DJI Mavic Pro Fly More Combo: Foldable Propeller Quadcopter Drone Kit with Remote, 3 Batteries, 16GB MicroSD, Charging Hub, Car Charger, Power Bank Adapter, Shoulder Bag
UAVs of its kind known as the gas-powered EXDRONE (I never liked the name). Launched from a rocket, or as I refer to it as a big bottle rocket, the EXDRONE had a rudimentary autopilot, with a fraction of the accuracy built into the Mavic Pro, that has a built-in GPS. It also had a real-time video feed, mostly unheard of at the time. Basically, a heading could be programmed into its system, but the EXDRONE required some old school flight planning including wind calculations. With some bright communication experts on hand to fine tune the antennas, the RPV range was extended from about 20 miles to 50 miles, and teams along the route could be deployed along high points to keep line of sight for the real-time video feed and take control as necessary utilizing a regular Futaba controller, which was the prevalent RC aircraft controller at the time (and still now to a certain extent). Each team would have its own portable base unit and use a 4×4 Sony video screen to navigate along the flight path. As a note, prior to the autopilot, the teams would need to fly it manually from the start and practice handing it off by giving notification to the forward team that they were turning off their Futaba in “3, 2, 1”…. At the same time the forward team would turn their controller on when the countdown ended. This “handoff” was the time when the RPV was at most risk. Lost communication would result in a crash. Again, the technology was rudimentary, but it was shown that forward surveillance could be achieved via UAV.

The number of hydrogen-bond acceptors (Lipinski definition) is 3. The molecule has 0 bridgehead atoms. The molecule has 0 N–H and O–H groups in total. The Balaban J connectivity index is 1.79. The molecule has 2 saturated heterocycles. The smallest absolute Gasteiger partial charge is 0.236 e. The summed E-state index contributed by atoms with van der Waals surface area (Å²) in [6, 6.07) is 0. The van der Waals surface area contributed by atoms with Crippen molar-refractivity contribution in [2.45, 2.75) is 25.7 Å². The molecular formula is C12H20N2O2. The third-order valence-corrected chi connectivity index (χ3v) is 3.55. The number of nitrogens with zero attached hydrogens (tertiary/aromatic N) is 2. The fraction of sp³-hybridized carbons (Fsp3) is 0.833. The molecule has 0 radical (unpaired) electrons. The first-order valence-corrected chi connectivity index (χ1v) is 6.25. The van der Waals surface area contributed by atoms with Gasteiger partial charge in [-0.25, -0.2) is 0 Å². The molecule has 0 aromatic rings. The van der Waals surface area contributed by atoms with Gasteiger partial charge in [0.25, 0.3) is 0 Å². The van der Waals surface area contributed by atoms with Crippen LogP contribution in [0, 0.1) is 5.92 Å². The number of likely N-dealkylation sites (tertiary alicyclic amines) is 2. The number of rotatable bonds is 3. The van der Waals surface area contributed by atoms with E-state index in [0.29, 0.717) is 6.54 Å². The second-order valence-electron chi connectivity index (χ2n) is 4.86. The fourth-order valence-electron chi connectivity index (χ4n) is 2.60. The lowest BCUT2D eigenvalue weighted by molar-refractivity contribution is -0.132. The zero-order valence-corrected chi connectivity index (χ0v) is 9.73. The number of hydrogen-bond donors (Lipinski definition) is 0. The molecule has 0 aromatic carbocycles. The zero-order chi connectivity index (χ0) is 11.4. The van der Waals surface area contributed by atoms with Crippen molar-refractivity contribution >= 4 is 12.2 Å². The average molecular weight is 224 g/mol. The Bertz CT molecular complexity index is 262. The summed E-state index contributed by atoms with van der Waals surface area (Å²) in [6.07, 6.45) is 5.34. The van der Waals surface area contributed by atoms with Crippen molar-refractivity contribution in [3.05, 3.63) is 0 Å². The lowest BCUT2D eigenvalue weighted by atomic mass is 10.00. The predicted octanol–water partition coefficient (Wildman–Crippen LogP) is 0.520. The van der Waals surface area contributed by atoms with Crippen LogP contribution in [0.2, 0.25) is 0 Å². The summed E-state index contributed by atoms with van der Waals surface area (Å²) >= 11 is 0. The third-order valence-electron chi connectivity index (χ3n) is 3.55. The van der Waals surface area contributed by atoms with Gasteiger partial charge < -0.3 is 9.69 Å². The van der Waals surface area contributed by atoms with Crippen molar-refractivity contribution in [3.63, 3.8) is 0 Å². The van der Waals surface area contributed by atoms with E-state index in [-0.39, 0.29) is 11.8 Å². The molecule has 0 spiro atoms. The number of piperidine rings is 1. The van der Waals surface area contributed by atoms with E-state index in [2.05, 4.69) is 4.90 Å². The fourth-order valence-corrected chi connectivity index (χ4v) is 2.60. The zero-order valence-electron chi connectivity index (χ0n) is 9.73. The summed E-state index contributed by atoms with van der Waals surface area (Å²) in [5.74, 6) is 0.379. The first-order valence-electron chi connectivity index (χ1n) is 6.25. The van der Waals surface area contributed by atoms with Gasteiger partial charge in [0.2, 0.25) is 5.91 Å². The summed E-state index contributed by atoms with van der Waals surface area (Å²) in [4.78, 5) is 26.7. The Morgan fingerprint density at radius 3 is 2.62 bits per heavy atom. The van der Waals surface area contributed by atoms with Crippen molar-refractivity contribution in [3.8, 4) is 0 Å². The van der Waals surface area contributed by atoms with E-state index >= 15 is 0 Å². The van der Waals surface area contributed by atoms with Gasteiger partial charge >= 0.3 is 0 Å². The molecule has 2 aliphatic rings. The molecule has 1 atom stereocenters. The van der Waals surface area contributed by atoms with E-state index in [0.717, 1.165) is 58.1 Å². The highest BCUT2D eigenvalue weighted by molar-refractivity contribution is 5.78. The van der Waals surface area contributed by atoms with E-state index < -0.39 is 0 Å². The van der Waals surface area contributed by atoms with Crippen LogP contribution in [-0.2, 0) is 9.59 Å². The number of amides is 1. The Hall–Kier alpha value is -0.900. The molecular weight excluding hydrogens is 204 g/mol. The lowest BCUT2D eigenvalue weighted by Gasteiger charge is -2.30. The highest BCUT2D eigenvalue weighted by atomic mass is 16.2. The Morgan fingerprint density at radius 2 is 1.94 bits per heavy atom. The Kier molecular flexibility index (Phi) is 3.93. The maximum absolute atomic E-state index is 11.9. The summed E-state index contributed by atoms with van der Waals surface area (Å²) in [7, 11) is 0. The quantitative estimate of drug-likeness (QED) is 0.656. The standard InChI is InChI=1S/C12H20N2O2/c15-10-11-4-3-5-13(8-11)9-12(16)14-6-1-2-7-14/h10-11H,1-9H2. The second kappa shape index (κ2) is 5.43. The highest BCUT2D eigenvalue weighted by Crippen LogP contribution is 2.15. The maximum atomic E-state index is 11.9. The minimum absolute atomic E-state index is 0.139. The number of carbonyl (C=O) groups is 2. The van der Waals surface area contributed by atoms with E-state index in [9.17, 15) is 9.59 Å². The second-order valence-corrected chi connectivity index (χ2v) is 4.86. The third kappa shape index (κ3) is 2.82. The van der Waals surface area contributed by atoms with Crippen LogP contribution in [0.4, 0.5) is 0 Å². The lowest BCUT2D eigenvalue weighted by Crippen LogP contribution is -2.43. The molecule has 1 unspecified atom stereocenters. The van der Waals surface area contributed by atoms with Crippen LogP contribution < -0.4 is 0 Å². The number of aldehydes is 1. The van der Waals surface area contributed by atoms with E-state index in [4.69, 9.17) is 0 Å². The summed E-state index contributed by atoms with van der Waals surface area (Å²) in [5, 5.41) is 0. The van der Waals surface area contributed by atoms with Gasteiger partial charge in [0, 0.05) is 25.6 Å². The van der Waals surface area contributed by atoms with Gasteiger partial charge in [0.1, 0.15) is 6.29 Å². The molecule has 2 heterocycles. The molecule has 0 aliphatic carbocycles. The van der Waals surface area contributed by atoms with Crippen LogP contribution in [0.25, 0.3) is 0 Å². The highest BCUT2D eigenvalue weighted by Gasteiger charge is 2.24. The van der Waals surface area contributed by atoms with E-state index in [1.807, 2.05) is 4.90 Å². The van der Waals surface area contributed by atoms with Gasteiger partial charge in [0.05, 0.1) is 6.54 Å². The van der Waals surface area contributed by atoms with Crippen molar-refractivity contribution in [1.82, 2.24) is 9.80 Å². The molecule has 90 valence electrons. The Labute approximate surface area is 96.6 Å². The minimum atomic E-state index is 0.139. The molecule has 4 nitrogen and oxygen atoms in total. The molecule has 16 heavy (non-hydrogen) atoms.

These pioneers had no idea that what they were doing would eventually provide a huge impact in keeping the world safe from terrorism. Given the limited technology, support, and budget, it was hard for them to see the eventual development of RPVs such as the Predator and its use of hellfire missiles to take out terrorist targets. In my view, we are still in the infancy of the UAV revolution. The technology is advancing faster than ever and there are still many yet untapped uses for these vehicles.
Some preppers may still be hesitant on the utility of RPVs such as the Mavic Pro. With a cost of $1000, it is not inexpensive, but given the possible uses in a SHTF scenario, it may be the best money you ever spent. Let’s first take a brief look at some of the specific features of the Mavic and why I think it gives you the best bang for the buck. I will follow with some tactical uses with a specific design I am testing to deploy a small payload. I am sure some of the smarter readers can think of other uses and I would be happy to see them in the comments.
Features of Mavic Pro – base cost $1000